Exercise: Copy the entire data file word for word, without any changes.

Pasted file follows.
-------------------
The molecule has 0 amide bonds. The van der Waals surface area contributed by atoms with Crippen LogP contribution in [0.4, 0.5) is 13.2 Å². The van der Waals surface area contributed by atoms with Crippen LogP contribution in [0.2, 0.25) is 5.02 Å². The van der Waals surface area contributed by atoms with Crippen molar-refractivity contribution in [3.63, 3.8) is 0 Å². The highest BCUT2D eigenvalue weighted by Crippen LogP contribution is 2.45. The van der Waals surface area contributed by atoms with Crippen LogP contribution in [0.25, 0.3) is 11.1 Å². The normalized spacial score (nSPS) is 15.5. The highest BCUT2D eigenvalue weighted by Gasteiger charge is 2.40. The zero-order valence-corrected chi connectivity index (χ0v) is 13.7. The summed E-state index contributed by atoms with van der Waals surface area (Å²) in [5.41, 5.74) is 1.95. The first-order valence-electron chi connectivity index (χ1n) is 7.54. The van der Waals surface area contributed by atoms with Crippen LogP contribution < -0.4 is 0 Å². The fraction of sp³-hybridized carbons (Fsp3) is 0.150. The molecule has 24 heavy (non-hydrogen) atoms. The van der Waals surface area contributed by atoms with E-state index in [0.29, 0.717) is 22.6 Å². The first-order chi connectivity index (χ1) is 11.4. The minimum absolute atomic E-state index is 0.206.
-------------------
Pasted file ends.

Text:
The molecule has 0 amide bonds. The van der Waals surface area contributed by atoms with Crippen LogP contribution in [0.4, 0.5) is 13.2 Å². The van der Waals surface area contributed by atoms with Crippen LogP contribution in [0.2, 0.25) is 5.02 Å². The van der Waals surface area contributed by atoms with Crippen molar-refractivity contribution in [3.63, 3.8) is 0 Å². The highest BCUT2D eigenvalue weighted by Crippen LogP contribution is 2.45. The van der Waals surface area contributed by atoms with Crippen LogP contribution in [0.25, 0.3) is 11.1 Å². The normalized spacial score (nSPS) is 15.5. The highest BCUT2D eigenvalue weighted by Gasteiger charge is 2.40. The zero-order valence-corrected chi connectivity index (χ0v) is 13.7. The summed E-state index contributed by atoms with van der Waals surface area (Å²) in [5.41, 5.74) is 1.95. The first-order valence-electron chi connectivity index (χ1n) is 7.54. The van der Waals surface area contributed by atoms with Crippen LogP contribution < -0.4 is 0 Å². The fraction of sp³-hybridized carbons (Fsp3) is 0.150. The molecule has 24 heavy (non-hydrogen) atoms. The van der Waals surface area contributed by atoms with E-state index in [0.29, 0.717) is 22.6 Å². The first-order chi connectivity index (χ1) is 11.4. The minimum absolute atomic E-state index is 0.206.